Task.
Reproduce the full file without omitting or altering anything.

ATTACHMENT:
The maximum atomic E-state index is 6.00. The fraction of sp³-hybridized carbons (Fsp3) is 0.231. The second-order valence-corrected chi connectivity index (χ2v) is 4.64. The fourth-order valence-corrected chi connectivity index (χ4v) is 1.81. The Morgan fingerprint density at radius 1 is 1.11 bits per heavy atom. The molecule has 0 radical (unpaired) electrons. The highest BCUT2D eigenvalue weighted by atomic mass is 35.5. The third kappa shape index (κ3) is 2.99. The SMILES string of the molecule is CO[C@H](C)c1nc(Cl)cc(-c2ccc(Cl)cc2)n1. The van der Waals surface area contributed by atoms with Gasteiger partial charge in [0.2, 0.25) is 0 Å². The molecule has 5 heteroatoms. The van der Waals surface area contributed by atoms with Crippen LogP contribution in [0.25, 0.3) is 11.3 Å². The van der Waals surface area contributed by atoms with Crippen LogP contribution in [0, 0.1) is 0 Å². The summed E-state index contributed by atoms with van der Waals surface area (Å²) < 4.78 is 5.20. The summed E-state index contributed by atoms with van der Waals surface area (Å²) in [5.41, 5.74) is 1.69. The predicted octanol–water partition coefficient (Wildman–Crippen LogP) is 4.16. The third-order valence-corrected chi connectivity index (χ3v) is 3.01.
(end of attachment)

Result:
The maximum atomic E-state index is 6.00. The fraction of sp³-hybridized carbons (Fsp3) is 0.231. The second-order valence-corrected chi connectivity index (χ2v) is 4.64. The fourth-order valence-corrected chi connectivity index (χ4v) is 1.81. The Morgan fingerprint density at radius 1 is 1.11 bits per heavy atom. The molecule has 0 radical (unpaired) electrons. The highest BCUT2D eigenvalue weighted by atomic mass is 35.5. The third kappa shape index (κ3) is 2.99. The SMILES string of the molecule is CO[C@H](C)c1nc(Cl)cc(-c2ccc(Cl)cc2)n1. The van der Waals surface area contributed by atoms with Gasteiger partial charge in [0.2, 0.25) is 0 Å². The molecule has 5 heteroatoms. The van der Waals surface area contributed by atoms with Crippen LogP contribution in [0.25, 0.3) is 11.3 Å². The van der Waals surface area contributed by atoms with Crippen LogP contribution in [0, 0.1) is 0 Å². The summed E-state index contributed by atoms with van der Waals surface area (Å²) < 4.78 is 5.20. The summed E-state index contributed by atoms with van der Waals surface area (Å²) in [5.41, 5.74) is 1.69. The predicted octanol–water partition coefficient (Wildman–Crippen LogP) is 4.16. The third-order valence-corrected chi connectivity index (χ3v) is 3.01.